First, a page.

Friday 27 November Last update : 11/27/2015 at 17:01

#Ski How to adjust your ski bindings

Published the 20 January 2014

This autumn, we learnt how to choose a pair of skis to suit your needs and aims, now it's time to learn how to adjust your bindings so you can ski in complete safety.

To properly adjust your ski bindings you need to take the following elements into account:
Gender, age, height, weight, shoe size and skiing ability.

You will also need a large slotted or crosshead screwdriver.

Adjusting the boot sole length and compression

The first step involves adjusting the binding to the same length as the sole of your ski boots.
To do this, you need to find the length of your sole in millimetres printed on your boot. It is usually located on the heel.

Now that you know the exact size, you need to adjust the front part of the binding to match it.

When you lock the binding, you will see the compression control appear. This control is important as it lets your bindings follow the bend of your skis under your feet when you make a turn.

In most cases, you'll see a yellow indicator that needs to be positioned in the middle of the adjustment zone. To do this, move the heel binding forwards or backwards by a few millimetres until you achieve the desired result.

Adjusting the binding release force setting

Once you've carried out the first 2 steps, next you need to adjust the release force setting.
This allows you to set the strength of the release trigger during a fall.

You need to be careful with this setting. Too low a setting can lead to the binding releasing when you don't want it to, and too high a setting can cause serious physical damage (ACL tears, sprains and even fractures) as your legs will stay attached to your skis in a fall.

To determine the right setting strength, I advise you to consult the AFNOR table (French Association of Standardisation) issued as part of the ISO 11088 2006 standards.

The first line of the following table corresponds to the length of your boot sole in millimetres. If your weight and height are not on the same line, you need to go to the line at the top of the table.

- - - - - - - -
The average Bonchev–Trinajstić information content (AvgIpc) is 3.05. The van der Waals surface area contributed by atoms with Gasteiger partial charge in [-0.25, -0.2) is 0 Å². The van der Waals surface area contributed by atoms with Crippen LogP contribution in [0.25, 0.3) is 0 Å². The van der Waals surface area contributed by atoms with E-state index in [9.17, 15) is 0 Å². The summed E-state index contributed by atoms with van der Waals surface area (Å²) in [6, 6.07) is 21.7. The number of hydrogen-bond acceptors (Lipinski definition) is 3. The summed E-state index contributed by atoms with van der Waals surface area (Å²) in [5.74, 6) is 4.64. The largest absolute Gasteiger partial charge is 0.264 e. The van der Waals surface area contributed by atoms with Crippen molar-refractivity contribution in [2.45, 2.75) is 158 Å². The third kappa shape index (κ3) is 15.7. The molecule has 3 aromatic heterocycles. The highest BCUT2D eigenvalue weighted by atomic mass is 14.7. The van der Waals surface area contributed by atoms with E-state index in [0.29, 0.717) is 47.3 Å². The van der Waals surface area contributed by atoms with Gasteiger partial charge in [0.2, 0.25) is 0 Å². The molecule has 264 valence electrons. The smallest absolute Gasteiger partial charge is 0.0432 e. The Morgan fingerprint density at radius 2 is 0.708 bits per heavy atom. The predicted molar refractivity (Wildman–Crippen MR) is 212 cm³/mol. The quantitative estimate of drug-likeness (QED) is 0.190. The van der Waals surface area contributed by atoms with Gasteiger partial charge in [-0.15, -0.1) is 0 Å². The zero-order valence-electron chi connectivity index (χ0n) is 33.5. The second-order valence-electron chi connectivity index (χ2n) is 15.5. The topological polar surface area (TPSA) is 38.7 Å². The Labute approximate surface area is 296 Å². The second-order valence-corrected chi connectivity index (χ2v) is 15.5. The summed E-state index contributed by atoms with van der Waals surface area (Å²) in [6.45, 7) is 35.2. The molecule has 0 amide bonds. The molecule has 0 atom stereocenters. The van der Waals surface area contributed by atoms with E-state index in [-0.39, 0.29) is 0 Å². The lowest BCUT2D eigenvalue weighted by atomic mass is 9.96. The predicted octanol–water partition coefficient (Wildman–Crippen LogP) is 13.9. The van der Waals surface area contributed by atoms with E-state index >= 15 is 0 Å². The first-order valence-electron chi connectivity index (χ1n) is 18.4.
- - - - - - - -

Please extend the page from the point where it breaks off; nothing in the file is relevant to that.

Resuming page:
If you end up on one of the table's empty cells, go to the nearest number on the same line, unless you weigh more than 94 kilograms and are taller than 1m94cm, in which case you should go to the nearest number in the shoe size column.

weight in kg Height in m. <=230 231-250 251-270 271-290 291-310 311-330 331-350 >350
10-13   0.75 0,75 0,75          
14-17   1 0,75 0,75 0,75        
18-21   1,5 1,25 1,25 1        
22-25   2 1,75 1,5 1,5 1,25      
26-30   2,5 2,25 2 1,75 1,5 1,5    
31-35   3 2,75 2,5 2,25 2 1,75 1,75  
36-41     3,5 3 2,75 2,5 2,25 2  
42-48 <=1.48     3,5 3 3 2,75 2,5  
49-57 1.49-1.57     4,5 4 3,5 3,5 3  
58-66 1.58-1.66     5,5 5 4,5 4 3,5 3
67-78 1.67-1.78     6,5 6 5,5 5 4,5 4
76-94 1.79-1.94     7,5 7 6,5 6 5,5 5
>94 >1.94       8,5 8 7 6,5 6
          10 9,5 8,5 8 7,5
          11,5 11 10 9,5 9
              12 11 10,5


Finally, this setting needs to be adjusted to suit your skiing ability by using the following table (+1 means you should go up a line, -1 means you should go down a line, 0 means you should stay exactly where you are):




Skiing ability

<=10 years

11 to 49 years

>=50 years

Beginner, skiing blue and green runs

+1(go up)


+1(go up)



-1(go down)


Fast, experienced skiers

-1(go down)

-2(go down)

-1(go down)


If these instructions don't seem clear, please don't hesitate to ask questions in the comments at the end of this article, I'm here to help you.

And if you're in any doubt, don't hesitate to have your settings checked by a professional for even more peace of mind!




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Author of this article

Cyril, 29 years old, in charge of web development / Photographer.
Cyril lives, breathes and devours the mountains!


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